The voltage-gated potassium channels (Kv) are activated by depolarization. The currents produced by these channels include the transient out potassium current Ito1. This current has two components. Both components activate rapidly, but Ito,fast inactivates more rapidly than Ito, slow. These currents contribute to the early repolarization phase (phase 1) of the action potential.
Another form of voltage-gated potassium channels are the delayed rectifier potassium channels. These channels carry potassium currents which are responsible for the plateau phase of the action potential, and are named based on the speed at which they activate: slowly activating IKs, rapidly activating IKr and ultra-rapidly activating IKur. 
Calcium channels Edit
There are two voltage-gated calcium channels within cardiac muscle: L-type calcium channels ('L' for Long-lasting) and T-type calcium channels ('T' for Transient, i.e. short). L-type channels are more common and are most densely populated within the t-tubule membrane of ventricular cells, whereas the T-type channels are found mainly within atrial and pacemaker cells, but still to a lesser degree than L-type channels.
These channels respond to voltage changes across the membrane differently: L-type channels are activated by more positive membrane potentials, take longer to open and remain open longer than T-type channels. This means that the T-type channels contribute more to depolarization (phase 0) whereas L-type channels contribute to the plateau (phase 2). 
Electrical activity that originates from the sinoatrial node is propagated via the His-Purkinje network, the fastest conduction pathway within the heart. The electrical signal travels from the sinoatrial node (SAN), which stimulates the atria to contract, to the atrioventricular node (AVN) which slows down conduction of the action potential, from the atria to the ventricles. This delay allows the ventricles to fully fill with blood before contraction. The signal then passes down through a bundle of fibres called the bundle of His, located between the ventricles, and then to the purkinje fibers at the bottom (apex) of the heart, causing ventricular contraction. This is known as the electrical conduction system of the heart, see figure 4.
Other than the SAN, the AVN and purkinje fibres also have pacemaker activity and can therefore spontaneously generate an action potential. However, these cells usually do not depolarize spontaneously, simply because, action potential production in the SAN is faster. This means that before the AVN or purkinje fibres reach the threshold potential for an action potential, they are depolarized by the oncoming impulse from the SAN  This is called "overdrive suppression".  Pacemaker activity of these cells is vital, as it means that if the SAN were to fail, then the heart could continue to beat, albeit at a lower rate (AVN= 40-60 beats per minute, purkinje fibres = 20-40 beats per minute). These pacemakers will keep a patient alive until the emergency team arrives.
An example of premature ventricular contraction, is the classic athletic heart syndrome. Sustained training of athletes causes a cardiac adaptation where the resting SAN rate is lower (sometimes around 40 beats per minute). This can lead to atrioventricular block, where the signal from the SAN is impaired in its path to the ventricles. This leads to uncoordinated contractions between the atria and ventricles, without the correct delay in between and in severe cases can result in sudden death. 
Regulation by the autonomic nervous system Edit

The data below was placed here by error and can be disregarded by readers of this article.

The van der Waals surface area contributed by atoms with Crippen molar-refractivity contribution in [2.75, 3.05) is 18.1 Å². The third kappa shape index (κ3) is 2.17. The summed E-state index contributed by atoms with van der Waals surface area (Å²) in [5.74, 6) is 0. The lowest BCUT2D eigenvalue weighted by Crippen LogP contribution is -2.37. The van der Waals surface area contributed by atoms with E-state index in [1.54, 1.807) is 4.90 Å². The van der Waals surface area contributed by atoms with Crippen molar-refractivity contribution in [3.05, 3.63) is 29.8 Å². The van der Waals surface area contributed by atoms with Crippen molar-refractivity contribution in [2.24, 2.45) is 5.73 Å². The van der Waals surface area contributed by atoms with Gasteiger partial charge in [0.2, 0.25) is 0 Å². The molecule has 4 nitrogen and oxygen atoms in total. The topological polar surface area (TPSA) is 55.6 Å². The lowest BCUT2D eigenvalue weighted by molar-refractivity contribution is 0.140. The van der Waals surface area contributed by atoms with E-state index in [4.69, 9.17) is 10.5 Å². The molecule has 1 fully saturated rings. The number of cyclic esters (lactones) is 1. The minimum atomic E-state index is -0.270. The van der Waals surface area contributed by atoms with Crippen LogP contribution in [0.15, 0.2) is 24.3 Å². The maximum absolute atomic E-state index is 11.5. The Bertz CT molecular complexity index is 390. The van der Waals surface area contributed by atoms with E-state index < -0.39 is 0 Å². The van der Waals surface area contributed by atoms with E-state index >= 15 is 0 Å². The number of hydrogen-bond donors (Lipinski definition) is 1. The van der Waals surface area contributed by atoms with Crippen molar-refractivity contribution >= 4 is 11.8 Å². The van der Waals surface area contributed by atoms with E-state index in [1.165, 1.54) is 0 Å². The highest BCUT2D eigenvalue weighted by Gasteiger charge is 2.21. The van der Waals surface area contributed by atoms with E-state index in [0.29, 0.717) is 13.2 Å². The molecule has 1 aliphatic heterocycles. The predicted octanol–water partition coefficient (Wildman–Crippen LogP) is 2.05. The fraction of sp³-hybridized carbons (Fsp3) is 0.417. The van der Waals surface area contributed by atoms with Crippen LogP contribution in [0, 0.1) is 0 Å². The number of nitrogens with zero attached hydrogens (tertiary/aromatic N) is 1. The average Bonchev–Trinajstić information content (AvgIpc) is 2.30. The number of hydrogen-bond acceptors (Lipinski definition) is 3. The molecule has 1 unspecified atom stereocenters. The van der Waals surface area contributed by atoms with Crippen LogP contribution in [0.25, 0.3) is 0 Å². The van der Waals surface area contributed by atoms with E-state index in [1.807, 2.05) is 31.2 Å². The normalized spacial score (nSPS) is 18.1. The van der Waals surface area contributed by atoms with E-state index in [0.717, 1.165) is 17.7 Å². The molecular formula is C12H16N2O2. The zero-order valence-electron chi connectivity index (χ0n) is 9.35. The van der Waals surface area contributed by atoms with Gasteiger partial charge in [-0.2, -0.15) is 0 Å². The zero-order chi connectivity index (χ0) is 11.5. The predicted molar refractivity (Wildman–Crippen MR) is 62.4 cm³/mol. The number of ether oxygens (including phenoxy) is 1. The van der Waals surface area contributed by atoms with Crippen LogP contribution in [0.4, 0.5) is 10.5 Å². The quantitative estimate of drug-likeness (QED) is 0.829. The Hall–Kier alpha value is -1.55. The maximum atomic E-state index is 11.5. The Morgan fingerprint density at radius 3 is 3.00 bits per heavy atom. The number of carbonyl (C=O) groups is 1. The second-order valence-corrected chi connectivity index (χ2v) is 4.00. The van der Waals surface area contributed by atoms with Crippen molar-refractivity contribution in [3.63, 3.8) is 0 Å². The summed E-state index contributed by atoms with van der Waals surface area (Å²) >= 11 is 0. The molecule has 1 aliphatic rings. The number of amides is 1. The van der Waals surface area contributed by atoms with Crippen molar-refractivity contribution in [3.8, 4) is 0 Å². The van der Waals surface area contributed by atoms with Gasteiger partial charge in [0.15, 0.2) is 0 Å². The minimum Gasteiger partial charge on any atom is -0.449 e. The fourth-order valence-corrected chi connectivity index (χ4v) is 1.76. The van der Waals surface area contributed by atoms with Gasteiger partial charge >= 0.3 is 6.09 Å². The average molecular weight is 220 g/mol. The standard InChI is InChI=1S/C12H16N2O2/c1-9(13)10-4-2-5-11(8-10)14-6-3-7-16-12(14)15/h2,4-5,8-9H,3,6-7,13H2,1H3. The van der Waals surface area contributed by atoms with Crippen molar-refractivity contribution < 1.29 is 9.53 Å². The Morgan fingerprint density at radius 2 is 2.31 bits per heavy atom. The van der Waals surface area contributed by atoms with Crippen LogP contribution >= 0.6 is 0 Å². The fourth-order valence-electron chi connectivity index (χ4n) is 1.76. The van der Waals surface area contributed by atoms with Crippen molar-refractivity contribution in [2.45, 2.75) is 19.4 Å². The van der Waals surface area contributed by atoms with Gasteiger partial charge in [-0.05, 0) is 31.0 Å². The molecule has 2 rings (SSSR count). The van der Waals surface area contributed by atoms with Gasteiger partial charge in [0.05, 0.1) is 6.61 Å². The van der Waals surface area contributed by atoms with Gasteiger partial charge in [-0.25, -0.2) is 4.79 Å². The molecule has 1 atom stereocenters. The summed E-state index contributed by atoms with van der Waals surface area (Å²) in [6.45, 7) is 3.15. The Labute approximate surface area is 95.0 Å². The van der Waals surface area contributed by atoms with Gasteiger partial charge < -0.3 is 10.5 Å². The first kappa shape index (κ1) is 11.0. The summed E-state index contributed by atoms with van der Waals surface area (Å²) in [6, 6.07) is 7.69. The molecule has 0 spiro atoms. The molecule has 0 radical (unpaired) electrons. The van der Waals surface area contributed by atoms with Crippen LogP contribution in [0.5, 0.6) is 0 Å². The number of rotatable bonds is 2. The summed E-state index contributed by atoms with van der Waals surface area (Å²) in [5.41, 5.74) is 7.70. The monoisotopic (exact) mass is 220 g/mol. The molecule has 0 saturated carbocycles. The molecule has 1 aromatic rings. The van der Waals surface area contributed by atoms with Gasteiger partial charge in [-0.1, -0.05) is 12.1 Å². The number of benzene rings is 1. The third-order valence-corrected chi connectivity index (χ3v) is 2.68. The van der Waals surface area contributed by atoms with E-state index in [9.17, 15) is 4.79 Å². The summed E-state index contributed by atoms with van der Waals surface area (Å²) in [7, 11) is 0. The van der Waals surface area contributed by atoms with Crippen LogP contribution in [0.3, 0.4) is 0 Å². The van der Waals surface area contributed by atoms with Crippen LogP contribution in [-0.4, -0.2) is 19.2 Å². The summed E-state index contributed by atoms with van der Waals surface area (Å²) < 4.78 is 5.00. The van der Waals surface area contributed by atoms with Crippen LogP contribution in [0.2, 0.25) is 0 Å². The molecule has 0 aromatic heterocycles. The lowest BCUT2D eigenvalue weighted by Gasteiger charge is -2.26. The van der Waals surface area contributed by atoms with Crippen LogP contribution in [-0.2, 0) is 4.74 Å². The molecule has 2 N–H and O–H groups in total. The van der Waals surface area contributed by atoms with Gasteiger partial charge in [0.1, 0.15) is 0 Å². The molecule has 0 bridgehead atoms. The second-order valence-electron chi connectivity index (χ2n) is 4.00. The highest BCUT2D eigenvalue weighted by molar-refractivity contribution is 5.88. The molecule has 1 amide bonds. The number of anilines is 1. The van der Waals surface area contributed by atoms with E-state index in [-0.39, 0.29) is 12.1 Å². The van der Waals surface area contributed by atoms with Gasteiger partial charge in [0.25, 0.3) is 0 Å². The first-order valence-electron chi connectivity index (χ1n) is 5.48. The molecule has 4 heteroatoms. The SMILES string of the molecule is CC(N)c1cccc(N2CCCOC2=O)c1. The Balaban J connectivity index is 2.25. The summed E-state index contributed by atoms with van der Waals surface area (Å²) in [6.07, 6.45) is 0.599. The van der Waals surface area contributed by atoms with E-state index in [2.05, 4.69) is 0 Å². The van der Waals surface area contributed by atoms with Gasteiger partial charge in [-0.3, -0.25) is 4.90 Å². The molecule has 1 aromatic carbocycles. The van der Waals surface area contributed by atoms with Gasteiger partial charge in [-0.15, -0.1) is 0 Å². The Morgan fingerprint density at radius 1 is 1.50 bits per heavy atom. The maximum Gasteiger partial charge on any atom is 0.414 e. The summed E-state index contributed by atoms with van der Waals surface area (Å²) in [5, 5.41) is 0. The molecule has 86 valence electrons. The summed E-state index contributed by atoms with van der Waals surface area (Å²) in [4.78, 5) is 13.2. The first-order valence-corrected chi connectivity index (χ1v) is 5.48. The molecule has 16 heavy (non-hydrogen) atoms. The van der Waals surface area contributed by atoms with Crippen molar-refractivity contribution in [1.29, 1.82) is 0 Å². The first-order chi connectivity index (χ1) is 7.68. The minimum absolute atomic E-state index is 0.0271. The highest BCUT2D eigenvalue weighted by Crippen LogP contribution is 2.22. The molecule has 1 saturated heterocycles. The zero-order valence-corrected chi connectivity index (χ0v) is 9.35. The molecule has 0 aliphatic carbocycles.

The speed of action potential production in pacemaker cells is affected, but not controlled by the autonomic nervous system.
The sympathetic nervous system (nerves dominant during the bodies fight or flight response) increase heart rate (positive chronotropy), by decreasing the time to produce an action potential in the SAN. Nerves from the spinal cord release a molecule called noradrenaline, which binds to and activates receptors on the pacemaker cell membrane called β1 adrenoceptors. This activates a protein, called a Gs-protein (s for stimulatory). Activation of this G-protein leads to increased levels of cAMP in the cell (via the cAMP pathway). cAMP binds to the HCN channels (see above), increasing the funny current and therefore increasing the rate of depolarization, during the pacemaker potential. The increased cAMP also increases the opening time of L -type calcium channels, increasing the Ca 2+ current through the channel, speeding up phase 0. 
The parasympathetic nervous system (nerves dominant while the body is resting and digesting) decreases heart rate (negative chronotropy), by increasing the time taken to produce an action potential in the SAN. A nerve called the vagus nerve, that begins in the brain and travels to the sinoatrial node, releases a molecule called acetylcholine (ACh) which binds to a receptor located on the outside of the pacemaker cell, called an M2 muscarinic receptor. This activates a Gi-protein (I for inhibitory), which is made up of 3 subunits (α, β and γ) which, when activated, separate from the receptor. The β and γ subunits activate a special set of potassium channels, increasing potassium flow out of the cell and decreasing membrane potential, meaning that the pacemaker cells take longer to reach their threshold value.  The Gi-protein also inhibits the cAMP pathway therefore reducing the sympathetic effects caused by the spinal nerves. 
Factors Affecting the Speed of Nerve Impulse
Following are some major factors that affect the speed of nerve impulse:
Myelin sheath is present around the neuron and functions as an electrical insulator. Due to this sheath, an action potential is not formed on the surface of the neuron. This Myelin sheath has regular gaps, where it is not present, called nodes of Ranvier. An action potential can form at these gaps and impulse will jump from node to node by saltatory conduction. This can be a factor for increasing the speed of nerve impulse from about 30-1 m/ to 90-1 m/s.